I don’t know a parent who can turn away from the tragic Christian Aguilar story – and from the search for the 18-year-old University of Florida student from Miami, now in its 12th day.
When we send our children away to college, we do so with sweet sorrow — but with hearts full of hope. Of all the perils we can foresee and warn against as we hug them goodbye, deadly envy — the unraveling of a friendship more complex than we can see — is usually not one of them.
Who could have predicted this family’s loss?
It’s heartbreaking to peruse online photo albums of the Aguilar’s family trips to the mountains — father Carlos and his two sons horse-playing by a creek, mother Claudia surely taking the pictures — and to be witnesses to their joyful conversations over meals with friends.
Theirs were lives built around family ties that straddled, culturally and linguistically, the United States and the family’s native Colombia.
You can almost hear the salsa music in the background and the laughter. You can sense the pride in their oldest son, Christian, who graduated with top honors from Doral Academy and made it into the state’s top university. You can see how the younger Aguilar brother looked up to Christian and felt safe in his presence.
But now Christian, 18, has been missing since Sept. 20 — and Pedro Bravo, also 18, a childhood friend from that safe world who went with him to Doral Academy and followed him to Gainesville, has been charged with his murder.
Traces of blood were found in Pedro’s Chevy Blazer and Christian’s bloody backpack in his closet. The young man who was once a close friend, whose parents were friends of the Aguilars, and who told police that he beat up Christian and left him by the roadside, is not talking anymore.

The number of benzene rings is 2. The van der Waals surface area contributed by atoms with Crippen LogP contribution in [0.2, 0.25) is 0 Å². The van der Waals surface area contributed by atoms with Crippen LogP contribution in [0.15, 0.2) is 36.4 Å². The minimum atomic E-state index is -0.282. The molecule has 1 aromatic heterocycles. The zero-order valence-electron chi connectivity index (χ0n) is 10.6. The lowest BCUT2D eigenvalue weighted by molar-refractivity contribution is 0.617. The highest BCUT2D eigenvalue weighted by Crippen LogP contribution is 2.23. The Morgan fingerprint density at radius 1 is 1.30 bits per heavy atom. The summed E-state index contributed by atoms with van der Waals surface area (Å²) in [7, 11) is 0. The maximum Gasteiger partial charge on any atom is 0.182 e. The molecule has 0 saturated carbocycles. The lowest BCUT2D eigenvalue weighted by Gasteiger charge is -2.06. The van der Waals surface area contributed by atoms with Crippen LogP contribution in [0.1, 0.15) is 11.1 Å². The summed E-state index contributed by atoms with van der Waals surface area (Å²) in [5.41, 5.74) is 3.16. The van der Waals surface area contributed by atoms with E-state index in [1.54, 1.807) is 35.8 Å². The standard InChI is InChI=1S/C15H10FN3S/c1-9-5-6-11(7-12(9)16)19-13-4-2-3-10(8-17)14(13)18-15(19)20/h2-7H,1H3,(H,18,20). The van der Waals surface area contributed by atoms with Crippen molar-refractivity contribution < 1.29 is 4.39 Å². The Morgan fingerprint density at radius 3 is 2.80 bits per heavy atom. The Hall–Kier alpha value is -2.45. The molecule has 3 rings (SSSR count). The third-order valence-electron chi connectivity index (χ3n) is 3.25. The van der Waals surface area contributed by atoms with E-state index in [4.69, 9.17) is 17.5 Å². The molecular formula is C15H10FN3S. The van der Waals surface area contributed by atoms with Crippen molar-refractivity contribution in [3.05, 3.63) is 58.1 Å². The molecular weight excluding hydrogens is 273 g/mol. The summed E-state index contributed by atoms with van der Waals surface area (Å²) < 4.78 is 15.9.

And Christian’s parents wake up every day to the nightmare that their son has not been found. Not his body, as hard as that thought is to grasp, but so likely at this moment.
“Please help us find Christian,” appeals an aunt, Giovanna Gallego, all the way from Cali in her Facebook page. “I ask of everyone to please pray for the young man who attacked my nephew. That the Lord enlighten him and soften his heart, that he relieve himself of this great burden he is carrying on his conscience, to allow us all to enjoy my nephew's company again.”
She posts daily the search areas so that volunteers can help canvass a city known for its lush foliage and vastly forested areas, far too many for a search like this. So do Christian’s friends from Sweetwater, Doral, and their friends from all over South Florida — a chain of help and hope.
A similar plea — transmitted on T-shirts worn by teens on the beach, blasted in flyers to be passed out at the upcoming football game — is echoed on dozens of Internet sites from South Florida to Gainesville. They multiply everyday, as do the volunteers, the equipment and the government agencies making the six-hour drive to north central Florida.
And Wednesday, a prayer service for Christian is to be held at 8 p.m. at Prince of Peace Catholic Church, 12800 N.W. Sixth St.., in Miami.
I can’t remember another time — not since Hurricane Andrew in 1992 — when South Floridians have come together like this, so massively, and giving so much of themselves to engage in a cause.
Friends and strangers bonded by the horrible thought that Christian could’ve been our kid, that the Aguilars could be anyone of us. That bond is a light on this fragile family’s path.